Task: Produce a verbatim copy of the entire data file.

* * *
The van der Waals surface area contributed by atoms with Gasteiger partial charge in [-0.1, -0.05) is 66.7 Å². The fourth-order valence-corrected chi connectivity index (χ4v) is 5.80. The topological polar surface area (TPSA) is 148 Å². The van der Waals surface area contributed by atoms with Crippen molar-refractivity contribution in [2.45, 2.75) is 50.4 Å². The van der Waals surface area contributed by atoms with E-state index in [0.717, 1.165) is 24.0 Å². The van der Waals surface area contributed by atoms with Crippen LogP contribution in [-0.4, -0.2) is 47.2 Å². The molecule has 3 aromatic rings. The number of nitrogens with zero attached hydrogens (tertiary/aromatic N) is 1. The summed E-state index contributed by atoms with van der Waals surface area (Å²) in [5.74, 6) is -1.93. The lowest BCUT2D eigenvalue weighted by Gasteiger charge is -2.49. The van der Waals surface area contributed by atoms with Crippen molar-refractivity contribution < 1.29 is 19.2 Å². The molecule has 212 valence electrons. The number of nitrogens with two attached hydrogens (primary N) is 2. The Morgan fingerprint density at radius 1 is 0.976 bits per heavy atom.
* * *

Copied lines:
The van der Waals surface area contributed by atoms with Gasteiger partial charge in [-0.1, -0.05) is 66.7 Å². The fourth-order valence-corrected chi connectivity index (χ4v) is 5.80. The topological polar surface area (TPSA) is 148 Å². The van der Waals surface area contributed by atoms with Crippen molar-refractivity contribution in [2.45, 2.75) is 50.4 Å². The van der Waals surface area contributed by atoms with E-state index in [0.717, 1.165) is 24.0 Å². The van der Waals surface area contributed by atoms with Crippen LogP contribution in [-0.4, -0.2) is 47.2 Å². The molecule has 3 aromatic rings. The number of nitrogens with zero attached hydrogens (tertiary/aromatic N) is 1. The summed E-state index contributed by atoms with van der Waals surface area (Å²) in [5.74, 6) is -1.93. The lowest BCUT2D eigenvalue weighted by Gasteiger charge is -2.49. The van der Waals surface area contributed by atoms with Crippen molar-refractivity contribution < 1.29 is 19.2 Å². The molecule has 212 valence electrons. The number of nitrogens with two attached hydrogens (primary N) is 2. The Morgan fingerprint density at radius 1 is 0.976 bits per heavy atom.